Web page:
It has often been suggested that language is a uniquely human cognitive trait. At the same time, there may be evolutionary homologies or analogies between human speech and certain forms of animal communication at both the neural and behavioral levels. Through comparative study of animal vocal or non-vocal signals, we should gain insights into the origin and evolution of language. 

Neural control and evolution of song sequences and vocal learning in birds will be one of the topics in this workshop. Language and birdsong obviously are different in that language has lexical syntax while birdsong does not. However, basic neural architecture for auditory-vocal learning may be shared between birds and humans. We discuss common features and unique features in birdsong and human speech.

Apart from birdsong learning, the workshop is open to research in other animal taxa and modalities of communication signals, as long as comparative perspective with human speech or language is provided. We particularly welcome presentations on gestural/vocal communication, social behavior. Topics on theory of mind, counting, and tool-using, thought not directly related with communication, are also considered as a comparative biological basis for language. 


Constructive Approaches to Language Evolution
Organizers: Reiji Suzuki (Nagoya University) & Takashi Hashimoto (JAIST)
Contact Address: reiji@is.nagoya-u.ac.jp

Abstract:
Constructive approaches, that are modeling, simulation and analysis of emergent phenomena by synthesizing life-like behaviors using artificial media such as computers, robots, etc., have played a substantial role in the understanding of the origin and evolution of language for two decades. They have allowed us to observe the emergence of linguistic properties arising from communicative interactions among agents on various levels and timescales, which are not easy to observe experimentally.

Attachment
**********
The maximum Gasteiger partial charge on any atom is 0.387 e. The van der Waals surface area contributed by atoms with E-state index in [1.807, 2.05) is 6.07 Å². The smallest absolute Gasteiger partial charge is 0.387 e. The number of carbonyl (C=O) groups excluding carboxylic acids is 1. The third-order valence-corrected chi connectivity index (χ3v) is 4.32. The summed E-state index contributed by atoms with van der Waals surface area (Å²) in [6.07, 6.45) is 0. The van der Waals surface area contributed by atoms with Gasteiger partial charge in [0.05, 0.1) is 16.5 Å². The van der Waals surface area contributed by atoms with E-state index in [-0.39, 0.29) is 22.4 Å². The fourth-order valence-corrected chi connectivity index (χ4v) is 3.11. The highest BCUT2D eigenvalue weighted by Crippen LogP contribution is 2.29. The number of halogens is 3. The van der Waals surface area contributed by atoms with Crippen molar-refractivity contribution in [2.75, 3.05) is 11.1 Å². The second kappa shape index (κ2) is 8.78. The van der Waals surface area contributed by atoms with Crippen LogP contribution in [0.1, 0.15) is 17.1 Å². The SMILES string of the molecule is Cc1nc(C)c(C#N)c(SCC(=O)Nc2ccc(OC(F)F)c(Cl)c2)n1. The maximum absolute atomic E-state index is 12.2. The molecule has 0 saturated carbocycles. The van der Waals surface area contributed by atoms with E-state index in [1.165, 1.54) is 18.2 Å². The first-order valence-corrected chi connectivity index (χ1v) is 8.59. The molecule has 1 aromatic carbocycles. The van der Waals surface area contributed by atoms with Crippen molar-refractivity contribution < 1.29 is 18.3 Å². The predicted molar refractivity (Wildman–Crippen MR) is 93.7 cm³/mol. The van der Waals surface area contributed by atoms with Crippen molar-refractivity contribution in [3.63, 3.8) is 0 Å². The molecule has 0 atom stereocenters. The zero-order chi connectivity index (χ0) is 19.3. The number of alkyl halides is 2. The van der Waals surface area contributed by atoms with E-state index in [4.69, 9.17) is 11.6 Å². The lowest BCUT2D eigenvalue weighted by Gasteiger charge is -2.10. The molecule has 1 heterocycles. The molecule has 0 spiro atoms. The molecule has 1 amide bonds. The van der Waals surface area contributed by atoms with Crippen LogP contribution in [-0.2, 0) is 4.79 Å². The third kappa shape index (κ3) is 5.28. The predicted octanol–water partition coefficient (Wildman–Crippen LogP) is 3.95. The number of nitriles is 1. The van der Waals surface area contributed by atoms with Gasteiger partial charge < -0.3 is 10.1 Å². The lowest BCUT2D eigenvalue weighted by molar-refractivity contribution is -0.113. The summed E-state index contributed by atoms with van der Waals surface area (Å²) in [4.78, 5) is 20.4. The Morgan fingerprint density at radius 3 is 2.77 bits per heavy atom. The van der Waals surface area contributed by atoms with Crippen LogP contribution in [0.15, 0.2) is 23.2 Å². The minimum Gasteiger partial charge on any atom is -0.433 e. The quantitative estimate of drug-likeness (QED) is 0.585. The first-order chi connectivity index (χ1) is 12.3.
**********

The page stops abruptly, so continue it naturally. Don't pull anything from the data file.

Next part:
At the same time, other various methodologies have also emerged, which have allowed us to obtain empirical data with regard to language evolution. Experimental approaches on cultural evolution of language enable us to observe the emergence of new languages or grammars used by human participants directly. The recent progress of new media or information technologies also allows us to grasp trends in real linguistic changes by analyzing huge linguistic resources such as google books, etc. Comparative approaches based on data from animal species such as vocal learning of songbirds is increasing its significance. In addition, mathematical approaches have contributed to better understanding of essential aspects of computational models such as an iterated learning model, etc.

In the light of these recent developments and progress of interdisciplinary approaches for understanding language evolution, we would like to reconsider the significance of constructive approaches including computational and mathematical modeling for understanding language evolution in this workshop. We would like to invite contributions on language evolution based on constructive approaches. The authors are also requested to mention how constructive approach can contribute to language evolution.

Topics of interest include, but are not limited to:
  • Simulation and analyses of emergent properties of language evolution based on constructive approaches including computational and mathematical models
  • How constructive approaches can develop a mutually complementary relationship with other methodologies for understanding language evolution
  • More general discussions of the roles of constructive approaches in scientific researches, including language evolution